The case against Maplewood is just the latest in our fight against nuisance ordinances. The Metropolitan St. Louis Equal Housing & Opportunity Council found 69 similar ordinances in the St. Louis region, and we estimate there are thousands across the country. For example, the ACLU published a report with the New York Civil Liberties Union last month, showing how different cities in New York often enforced these kinds of ordinances in communities of color and where poor people live, imposed harsh penalties for low-level offenses, and harmed domestic violence survivors and those in need of emergency aid.
Monday, September 10, 2018
Justices Ginsburg, Sonia Sotomayor, Elena Kagan and their male colleagues saw fewer women arguing before them in the 2017-18 term, and the fewest to participate in oral argument in at least seven years.
During the recently completed term, there were 19 appearances at oral argument by women, or about 12 percent of the total 163 appearances, according to statistics kept by Kedar Bhatia for SCOTUSblog. (There were 113 different advocates who argued for parties or amici in the 63 argued cases, with several lawyers appearing more than once.)
The 12 percent figure was a steep drop from the previous term (2016-17), when 21 percent of appearances at oral argument were by women. In the previous five years to that term, the participation rate for women ranged from a low of 15 percent to a high of 19 percent.
“The thing that’s most disturbing to me is the consistency in the data,” says Jennifer Crystal Mika, an adjunct professor at American University’s Washington College of Law in the nation’s capital, who has studied the issue of female advocates before the high court. “There has never been much more than 20 percent female advocates over the last 20 years.”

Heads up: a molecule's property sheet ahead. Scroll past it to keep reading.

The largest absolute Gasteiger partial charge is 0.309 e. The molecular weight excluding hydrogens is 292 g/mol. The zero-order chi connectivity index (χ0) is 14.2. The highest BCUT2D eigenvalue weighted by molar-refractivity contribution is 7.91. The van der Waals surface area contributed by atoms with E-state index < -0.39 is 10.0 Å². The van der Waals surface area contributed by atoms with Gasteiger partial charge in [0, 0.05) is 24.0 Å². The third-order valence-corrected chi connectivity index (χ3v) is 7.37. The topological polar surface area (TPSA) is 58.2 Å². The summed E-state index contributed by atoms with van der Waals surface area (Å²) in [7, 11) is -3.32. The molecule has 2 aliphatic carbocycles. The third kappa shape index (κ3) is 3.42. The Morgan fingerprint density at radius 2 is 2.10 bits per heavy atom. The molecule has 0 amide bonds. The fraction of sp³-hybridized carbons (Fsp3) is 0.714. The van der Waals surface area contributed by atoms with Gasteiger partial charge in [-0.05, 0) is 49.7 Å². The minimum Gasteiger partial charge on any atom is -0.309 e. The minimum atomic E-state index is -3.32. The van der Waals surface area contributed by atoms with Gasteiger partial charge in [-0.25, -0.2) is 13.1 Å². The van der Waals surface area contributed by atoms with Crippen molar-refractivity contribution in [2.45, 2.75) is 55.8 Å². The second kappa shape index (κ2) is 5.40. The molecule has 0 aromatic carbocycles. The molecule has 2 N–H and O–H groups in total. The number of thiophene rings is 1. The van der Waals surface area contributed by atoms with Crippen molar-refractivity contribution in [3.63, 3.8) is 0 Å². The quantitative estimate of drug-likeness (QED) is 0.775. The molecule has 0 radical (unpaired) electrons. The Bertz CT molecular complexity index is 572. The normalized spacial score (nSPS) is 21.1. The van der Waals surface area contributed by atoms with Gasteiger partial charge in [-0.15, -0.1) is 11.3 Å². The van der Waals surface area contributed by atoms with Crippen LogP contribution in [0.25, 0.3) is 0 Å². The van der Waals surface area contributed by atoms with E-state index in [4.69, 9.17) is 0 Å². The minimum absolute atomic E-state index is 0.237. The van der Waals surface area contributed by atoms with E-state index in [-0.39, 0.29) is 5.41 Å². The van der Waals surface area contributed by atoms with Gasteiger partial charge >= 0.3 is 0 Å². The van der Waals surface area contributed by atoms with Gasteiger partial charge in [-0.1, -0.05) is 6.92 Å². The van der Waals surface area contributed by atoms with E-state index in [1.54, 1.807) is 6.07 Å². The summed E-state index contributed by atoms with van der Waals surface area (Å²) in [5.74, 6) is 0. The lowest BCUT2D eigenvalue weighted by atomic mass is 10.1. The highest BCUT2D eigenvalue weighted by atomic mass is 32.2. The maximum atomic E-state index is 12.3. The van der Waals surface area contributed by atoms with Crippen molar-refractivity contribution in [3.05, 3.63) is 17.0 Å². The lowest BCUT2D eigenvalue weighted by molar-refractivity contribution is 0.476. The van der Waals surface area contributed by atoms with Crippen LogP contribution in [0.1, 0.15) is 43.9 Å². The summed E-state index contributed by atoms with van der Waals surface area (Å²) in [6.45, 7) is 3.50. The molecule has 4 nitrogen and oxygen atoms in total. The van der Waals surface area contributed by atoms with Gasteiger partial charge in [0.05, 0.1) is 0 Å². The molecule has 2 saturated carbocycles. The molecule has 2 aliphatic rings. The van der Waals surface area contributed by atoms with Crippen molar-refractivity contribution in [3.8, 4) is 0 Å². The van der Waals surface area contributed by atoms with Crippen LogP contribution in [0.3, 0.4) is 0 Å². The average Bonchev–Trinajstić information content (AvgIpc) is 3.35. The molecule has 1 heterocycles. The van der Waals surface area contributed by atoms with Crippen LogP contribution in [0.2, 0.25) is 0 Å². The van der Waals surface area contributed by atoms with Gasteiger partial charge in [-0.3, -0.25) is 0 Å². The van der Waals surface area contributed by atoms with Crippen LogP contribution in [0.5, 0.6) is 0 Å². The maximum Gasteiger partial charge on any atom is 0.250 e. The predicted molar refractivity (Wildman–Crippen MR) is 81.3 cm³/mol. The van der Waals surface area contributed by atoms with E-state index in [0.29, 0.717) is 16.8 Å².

Women and people of color in the legal profession continue to face barriers in hiring, promotions, assignments and compensation, according to a study released Thursday by the American Bar Association.
The survey, which proposes strategies for employers to eliminate the barriers, was conducted by the Center for WorkLifeLaw at the University of California, Hastings College of the Law, for the bar association’s Commission on Women in the Profession and the Minority Corporate Counsel Association. ***
The researchers had 2,827 lawyers fill out online surveys in spring 2016 about their experiences at work. The surveys were distributed by the bar association’s email list and other professional networks. The association has 400,000 members.
They found that many women and people of color felt they were held to a higher standard than white men. That feeling was most prevalent among women of color, who reported the highest levels of bias in almost every category.
About half of the women of color said they felt they had equal access to the kind of “high-quality” assignments that lead to exposure and advancement in an organization. Among white men, that number was 81 percent.